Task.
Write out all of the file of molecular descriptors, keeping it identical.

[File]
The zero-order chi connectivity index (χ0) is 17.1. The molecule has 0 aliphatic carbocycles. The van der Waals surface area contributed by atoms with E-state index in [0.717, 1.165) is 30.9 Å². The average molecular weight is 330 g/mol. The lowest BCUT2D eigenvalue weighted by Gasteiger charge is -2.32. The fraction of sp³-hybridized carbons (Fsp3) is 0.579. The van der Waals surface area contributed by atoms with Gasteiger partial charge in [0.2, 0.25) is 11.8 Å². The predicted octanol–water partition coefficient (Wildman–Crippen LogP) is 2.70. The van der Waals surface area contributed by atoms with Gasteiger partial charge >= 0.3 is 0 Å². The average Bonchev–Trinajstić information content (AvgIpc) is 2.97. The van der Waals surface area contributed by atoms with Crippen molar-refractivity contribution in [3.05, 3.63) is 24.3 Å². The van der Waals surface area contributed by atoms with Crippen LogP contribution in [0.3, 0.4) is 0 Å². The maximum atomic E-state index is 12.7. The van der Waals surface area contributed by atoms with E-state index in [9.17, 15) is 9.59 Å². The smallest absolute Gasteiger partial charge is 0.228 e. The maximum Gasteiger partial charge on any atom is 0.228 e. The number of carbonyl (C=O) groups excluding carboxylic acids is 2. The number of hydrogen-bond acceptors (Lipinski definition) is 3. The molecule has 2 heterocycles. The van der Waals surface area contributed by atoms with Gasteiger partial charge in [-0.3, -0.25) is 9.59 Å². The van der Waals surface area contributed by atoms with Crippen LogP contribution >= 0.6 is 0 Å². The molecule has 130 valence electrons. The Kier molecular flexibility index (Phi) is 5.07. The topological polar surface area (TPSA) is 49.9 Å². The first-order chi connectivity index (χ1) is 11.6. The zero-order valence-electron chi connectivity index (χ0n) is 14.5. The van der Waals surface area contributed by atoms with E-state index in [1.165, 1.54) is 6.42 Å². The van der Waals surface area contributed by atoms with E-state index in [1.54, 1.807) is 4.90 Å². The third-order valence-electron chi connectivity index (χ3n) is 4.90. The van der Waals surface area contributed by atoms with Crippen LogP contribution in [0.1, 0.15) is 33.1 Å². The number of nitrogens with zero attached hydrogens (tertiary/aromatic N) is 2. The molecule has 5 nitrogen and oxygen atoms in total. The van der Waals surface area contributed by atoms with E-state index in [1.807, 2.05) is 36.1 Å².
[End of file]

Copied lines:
The zero-order chi connectivity index (χ0) is 17.1. The molecule has 0 aliphatic carbocycles. The van der Waals surface area contributed by atoms with E-state index in [0.717, 1.165) is 30.9 Å². The average molecular weight is 330 g/mol. The lowest BCUT2D eigenvalue weighted by Gasteiger charge is -2.32. The fraction of sp³-hybridized carbons (Fsp3) is 0.579. The van der Waals surface area contributed by atoms with Gasteiger partial charge in [0.2, 0.25) is 11.8 Å². The predicted octanol–water partition coefficient (Wildman–Crippen LogP) is 2.70. The van der Waals surface area contributed by atoms with Gasteiger partial charge >= 0.3 is 0 Å². The average Bonchev–Trinajstić information content (AvgIpc) is 2.97. The van der Waals surface area contributed by atoms with Crippen molar-refractivity contribution in [3.05, 3.63) is 24.3 Å². The van der Waals surface area contributed by atoms with Crippen LogP contribution in [0.3, 0.4) is 0 Å². The maximum atomic E-state index is 12.7. The van der Waals surface area contributed by atoms with E-state index in [9.17, 15) is 9.59 Å². The smallest absolute Gasteiger partial charge is 0.228 e. The maximum Gasteiger partial charge on any atom is 0.228 e. The number of carbonyl (C=O) groups excluding carboxylic acids is 2. The number of hydrogen-bond acceptors (Lipinski definition) is 3. The molecule has 2 heterocycles. The van der Waals surface area contributed by atoms with Gasteiger partial charge in [-0.3, -0.25) is 9.59 Å². The van der Waals surface area contributed by atoms with Crippen LogP contribution >= 0.6 is 0 Å². The molecule has 130 valence electrons. The Kier molecular flexibility index (Phi) is 5.07. The topological polar surface area (TPSA) is 49.9 Å². The first-order chi connectivity index (χ1) is 11.6. The zero-order valence-electron chi connectivity index (χ0n) is 14.5. The van der Waals surface area contributed by atoms with E-state index in [1.165, 1.54) is 6.42 Å². The van der Waals surface area contributed by atoms with E-state index in [1.54, 1.807) is 4.90 Å². The third-order valence-electron chi connectivity index (χ3n) is 4.90. The van der Waals surface area contributed by atoms with Crippen LogP contribution in [0.1, 0.15) is 33.1 Å². The number of nitrogens with zero attached hydrogens (tertiary/aromatic N) is 2. The molecule has 5 nitrogen and oxygen atoms in total. The van der Waals surface area contributed by atoms with E-state index in [1.807, 2.05) is 36.1 Å².